In past blog entries I have talked about a lecture that Ray Bradbury gave to Point Loma Nazarene University back in 2001 (below) in which he gave a great deal of advice to aspiring and intermediate writers. Apart from blogging I have severely fallen back on writing, and now that I’m trying to get back on the bandwagon I re-watched the lecture on YouTube and even though I have seen it many times before his advice still continues to inspire me.
For those of you who are struggling with writing, or are like me and trying to kick start your writing after a long break, here is what the Grand Master himself has to say.
1) “Write a hell of a lot of short stories.” According to Mr. Bradbury,for beginning writers trying to tackle a full-length novel is a dangerous thing to do because “you haven’t learned to write yet.” Instead, he suggests that you learn the craft by writing short stories. More specifically, he recommended that one write one short story a week. This not only helps to develop style and the craft of writing but also does gives you a sense of accomplishment and pride. “At the end of a week you would have done something!”
2) Read one short story, one poem, and one essay a night. In order for the new writer to learn what a metaphor is and how to recognize one, Mr. Bradbury recommended that for one thousand nights the writer read one short story, one poem, and one essay before they go to bed. This, he says will help develop an understanding of metaphor and fill your head with “pomegranate ideas” that will help you “be well on your way to being more creative.” To go along with this, he also warned the audience to stay away from most modern short story and poetry anthologies, denouncing them as “crap” and being “not poetry!”
3) Get rid of anybody in your life that doesn’t believe in you. “Go home, make a phone call, and fire them.” When you are just starting out the last thing you need is to be told by people that you can’t do it or that you’re wasting your time. A new child needs to be nurtured, not shot down before they even have a chance to experience life. Neither should the aspirant writer be put down before he or she has a chance to learn to write.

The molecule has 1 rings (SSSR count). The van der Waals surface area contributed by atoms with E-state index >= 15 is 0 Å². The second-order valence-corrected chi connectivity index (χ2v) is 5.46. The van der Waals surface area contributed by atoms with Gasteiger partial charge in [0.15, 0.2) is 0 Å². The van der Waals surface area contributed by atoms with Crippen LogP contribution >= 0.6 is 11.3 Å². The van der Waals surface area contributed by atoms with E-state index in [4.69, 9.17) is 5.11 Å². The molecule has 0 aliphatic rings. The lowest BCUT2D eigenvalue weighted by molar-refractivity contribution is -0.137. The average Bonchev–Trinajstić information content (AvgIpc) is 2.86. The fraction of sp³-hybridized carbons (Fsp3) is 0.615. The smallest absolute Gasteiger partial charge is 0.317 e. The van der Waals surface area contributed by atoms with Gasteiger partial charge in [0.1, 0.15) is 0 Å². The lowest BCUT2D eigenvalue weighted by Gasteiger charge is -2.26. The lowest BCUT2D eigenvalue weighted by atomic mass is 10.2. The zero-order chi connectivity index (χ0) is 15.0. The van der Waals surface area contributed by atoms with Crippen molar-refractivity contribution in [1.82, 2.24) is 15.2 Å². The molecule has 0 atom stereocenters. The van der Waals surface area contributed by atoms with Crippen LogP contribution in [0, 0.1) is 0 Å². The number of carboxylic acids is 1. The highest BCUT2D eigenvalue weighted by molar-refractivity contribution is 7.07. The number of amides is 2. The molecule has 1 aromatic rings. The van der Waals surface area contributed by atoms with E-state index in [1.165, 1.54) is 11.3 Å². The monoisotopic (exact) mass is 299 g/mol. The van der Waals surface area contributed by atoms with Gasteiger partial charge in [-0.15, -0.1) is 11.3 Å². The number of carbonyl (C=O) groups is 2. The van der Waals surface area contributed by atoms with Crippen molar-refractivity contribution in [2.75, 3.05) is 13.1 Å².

4) Develop a love of old movies. In the documentary Universal Horror, Bradbury mentioned his great love for Lon Chaney, and in this lecture he brings him up again. The old movies were full of artistic expression, experimental techniques, and could try and do things that could not possibly be done in Hollywood today. It is well-known that the early Universal films affected him deeply, and he wants to make sure that we can gain the same inspiration he got from the early days of motion pictures. (If you’ve read some of my posts on the history of the science fiction film, you know that I already have this love.)
5) Love it. Ray was adamant that writing is not work. Writing is an art, a passion. He says that the moment you feel like writing is work that you should stop and do something else. He gave the same advice for getting over writer’s block. If you’re stuck, he says, then obviously you were not meant to write whatever it is you were working on and that you should stop and write something else. Also, Ray claims to have never worked a day in his life because of his love for writing. Even when he was a boy selling newspapers he was working on becoming a writer and sold papers with the same passion he had for his writing. While he was quick to warn not to go into writing with the hope of making money, at the same time he hinted that it was possible if you focused on writing instead of the money aspect. In short, if you love what you do you can be successful.
You can re-read this all you want but I recommend using the link I provided and hear him for yourself. Not only does he give great advice but the stories he tells are ones only a great storyteller like Ray Bradbury can tell. This interview is proof that he was well deserving of SFWA’s Grand Master award.